Hoffman’s first love was for the theater, attending the 1984 Theater School at the New York State Summer School of the Arts, followed by Circle in the Square Theater’s summer program. He received a BFA in drama in 1989 from New York University’s Tisch School of the Arts and like many theater actors turned to minor roles in television before his big break in Scent of a Woman (1992). Hoffman embodies Jack the introvert and Jack the befuddled forty-something who drives a limo for the family business with his closest, and perhaps only friend, Clyde (John Ortiz) and his wife Lucy (Daphne Rubin-Vega) with contained vigor. The phrase casting is everything is an understatement as it applies to the dynamism often lost between actors, perhaps first honed and worked through in the stage play provides the cast a history and fully and at times painfully honest place in the film. John Ortiz (Clubhouse, Law&Order) is the perfect sidekick to Hoffman’s off-center Jack, part guide and part confidant, the two share a bond that gives their scenes reason and conflict – we don’t know if Clyde really loves Jack or simply the idea of Jack, someone seemingly content with uncontested. It’s a joy to see them working this close, relatives outside the theater, pals through quiet moments and not so quiet moments, toiling over modest working class lives with dreams of something more, of the rungs of ladders just out of reach that might lead to higher ground or just another sedimentary ledge perched high above the streets of nowhere.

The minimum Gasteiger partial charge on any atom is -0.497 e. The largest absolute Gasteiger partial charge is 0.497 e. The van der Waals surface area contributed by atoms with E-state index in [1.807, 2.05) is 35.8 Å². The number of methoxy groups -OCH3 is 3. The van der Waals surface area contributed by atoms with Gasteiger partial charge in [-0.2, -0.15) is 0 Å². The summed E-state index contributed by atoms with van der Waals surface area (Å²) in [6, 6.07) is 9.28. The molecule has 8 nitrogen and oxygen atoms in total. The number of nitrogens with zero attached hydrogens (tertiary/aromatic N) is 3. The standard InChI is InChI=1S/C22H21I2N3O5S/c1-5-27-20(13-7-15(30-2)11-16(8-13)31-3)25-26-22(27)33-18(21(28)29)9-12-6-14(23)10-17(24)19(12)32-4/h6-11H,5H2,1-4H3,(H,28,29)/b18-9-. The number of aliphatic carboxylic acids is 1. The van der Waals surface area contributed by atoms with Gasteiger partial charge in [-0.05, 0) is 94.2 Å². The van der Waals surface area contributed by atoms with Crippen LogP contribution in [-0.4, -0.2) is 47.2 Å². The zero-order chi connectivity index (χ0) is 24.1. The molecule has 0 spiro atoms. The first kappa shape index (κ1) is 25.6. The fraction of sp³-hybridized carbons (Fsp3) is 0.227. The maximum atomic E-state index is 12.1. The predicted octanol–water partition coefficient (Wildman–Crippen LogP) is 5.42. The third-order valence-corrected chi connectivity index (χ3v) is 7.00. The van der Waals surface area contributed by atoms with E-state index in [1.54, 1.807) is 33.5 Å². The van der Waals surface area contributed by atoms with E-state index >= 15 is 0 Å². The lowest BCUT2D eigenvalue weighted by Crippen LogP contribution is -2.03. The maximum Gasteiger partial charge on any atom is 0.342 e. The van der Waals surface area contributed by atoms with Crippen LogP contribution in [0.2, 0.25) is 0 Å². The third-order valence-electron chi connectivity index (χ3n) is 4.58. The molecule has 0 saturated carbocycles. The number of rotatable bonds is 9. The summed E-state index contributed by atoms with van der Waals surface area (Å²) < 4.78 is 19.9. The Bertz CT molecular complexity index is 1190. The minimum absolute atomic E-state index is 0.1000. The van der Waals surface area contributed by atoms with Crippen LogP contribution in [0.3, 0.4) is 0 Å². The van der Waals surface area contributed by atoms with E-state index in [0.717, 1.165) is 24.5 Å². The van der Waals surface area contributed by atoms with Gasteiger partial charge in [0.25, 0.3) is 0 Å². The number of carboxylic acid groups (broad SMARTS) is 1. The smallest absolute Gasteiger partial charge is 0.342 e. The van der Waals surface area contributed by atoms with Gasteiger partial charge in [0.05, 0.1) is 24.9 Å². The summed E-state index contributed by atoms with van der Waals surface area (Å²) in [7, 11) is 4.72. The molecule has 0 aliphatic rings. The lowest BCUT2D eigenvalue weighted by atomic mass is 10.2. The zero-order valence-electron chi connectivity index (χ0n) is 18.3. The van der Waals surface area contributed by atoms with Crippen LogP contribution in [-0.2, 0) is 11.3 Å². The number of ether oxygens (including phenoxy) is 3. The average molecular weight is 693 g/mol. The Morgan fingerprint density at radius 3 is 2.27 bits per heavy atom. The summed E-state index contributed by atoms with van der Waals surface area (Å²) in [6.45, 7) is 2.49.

At the core of the story are the archetypical struggles of love, friendship, and mistakes all pulling and pulling as if a rhythm that has no beginning or end but in perpetuity like breath and heartbeats that must be transferred between the sick and the old, the living and the dying. Friends sometimes remind you how alone you feel most of the time, especially when your dreams are no more realizable than theirs. New York looms, it is cold and distant, an anonymity that is both rewarding and relentlessly vacuous.
There is little of the Amy Ryan who played Helen McCready (Gone Baby Gone) here, a mouse once caught too many times to trust, to explore, only to find herself at the mercy of a random attacker who shakes her up and in a painful way resuscitates her from some long, impenetrable dream. Her relationship with Jack (Hoffman) is tender and intimate, eventually, and it is this growing together that reveals itself over the course of the story. Clyde (Ortiz) and Lucy are on the opposite sides of a relationship, one coming and going, the other testing the waters of doubt, reconciliation and the power of overcoming a natural instinct for self punishment. The contrast of the relationships serve mirrors for one another and also for the story of people coming together for the sake of one thing only to be thrown off when things don’t go as planned. The lyricism of Hoffman’s film lingers for the viewer, invites one in to stay for a little while as opposing forces connect, break away, and the cycle of togetherness and separation is reinforced as the seasons change and hurdles lead to obstacles that can be overcome with the right amount of persistence.